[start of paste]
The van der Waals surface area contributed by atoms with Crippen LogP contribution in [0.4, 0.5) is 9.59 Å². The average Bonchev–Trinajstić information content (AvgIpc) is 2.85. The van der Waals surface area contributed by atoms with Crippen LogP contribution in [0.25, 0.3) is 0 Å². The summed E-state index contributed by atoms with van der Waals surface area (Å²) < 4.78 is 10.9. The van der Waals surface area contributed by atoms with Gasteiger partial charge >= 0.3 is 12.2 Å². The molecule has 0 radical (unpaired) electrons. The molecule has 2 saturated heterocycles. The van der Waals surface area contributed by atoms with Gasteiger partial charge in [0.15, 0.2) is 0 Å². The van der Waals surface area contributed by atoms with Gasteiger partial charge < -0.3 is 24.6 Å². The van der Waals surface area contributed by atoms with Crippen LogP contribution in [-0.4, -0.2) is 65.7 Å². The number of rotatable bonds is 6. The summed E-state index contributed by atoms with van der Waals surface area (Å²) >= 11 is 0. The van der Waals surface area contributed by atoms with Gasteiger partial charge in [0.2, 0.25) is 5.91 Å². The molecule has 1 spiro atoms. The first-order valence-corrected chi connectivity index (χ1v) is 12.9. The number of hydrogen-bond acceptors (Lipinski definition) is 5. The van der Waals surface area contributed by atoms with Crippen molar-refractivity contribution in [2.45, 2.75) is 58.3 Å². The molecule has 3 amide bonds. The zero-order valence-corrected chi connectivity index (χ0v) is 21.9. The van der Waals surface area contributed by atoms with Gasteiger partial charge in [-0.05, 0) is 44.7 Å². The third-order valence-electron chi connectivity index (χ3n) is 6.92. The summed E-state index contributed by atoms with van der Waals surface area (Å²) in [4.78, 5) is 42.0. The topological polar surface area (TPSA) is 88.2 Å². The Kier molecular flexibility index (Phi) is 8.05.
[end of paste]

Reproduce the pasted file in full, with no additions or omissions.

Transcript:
The van der Waals surface area contributed by atoms with Crippen LogP contribution in [0.4, 0.5) is 9.59 Å². The average Bonchev–Trinajstić information content (AvgIpc) is 2.85. The van der Waals surface area contributed by atoms with Crippen LogP contribution in [0.25, 0.3) is 0 Å². The summed E-state index contributed by atoms with van der Waals surface area (Å²) < 4.78 is 10.9. The van der Waals surface area contributed by atoms with Gasteiger partial charge >= 0.3 is 12.2 Å². The molecule has 0 radical (unpaired) electrons. The molecule has 2 saturated heterocycles. The van der Waals surface area contributed by atoms with Gasteiger partial charge in [0.15, 0.2) is 0 Å². The van der Waals surface area contributed by atoms with Gasteiger partial charge < -0.3 is 24.6 Å². The van der Waals surface area contributed by atoms with Crippen LogP contribution in [-0.4, -0.2) is 65.7 Å². The number of rotatable bonds is 6. The summed E-state index contributed by atoms with van der Waals surface area (Å²) >= 11 is 0. The van der Waals surface area contributed by atoms with Gasteiger partial charge in [0.2, 0.25) is 5.91 Å². The molecule has 1 spiro atoms. The first-order valence-corrected chi connectivity index (χ1v) is 12.9. The number of hydrogen-bond acceptors (Lipinski definition) is 5. The van der Waals surface area contributed by atoms with Crippen molar-refractivity contribution in [2.45, 2.75) is 58.3 Å². The molecule has 3 amide bonds. The zero-order valence-corrected chi connectivity index (χ0v) is 21.9. The van der Waals surface area contributed by atoms with Gasteiger partial charge in [-0.05, 0) is 44.7 Å². The third-order valence-electron chi connectivity index (χ3n) is 6.92. The summed E-state index contributed by atoms with van der Waals surface area (Å²) in [4.78, 5) is 42.0. The topological polar surface area (TPSA) is 88.2 Å². The Kier molecular flexibility index (Phi) is 8.05.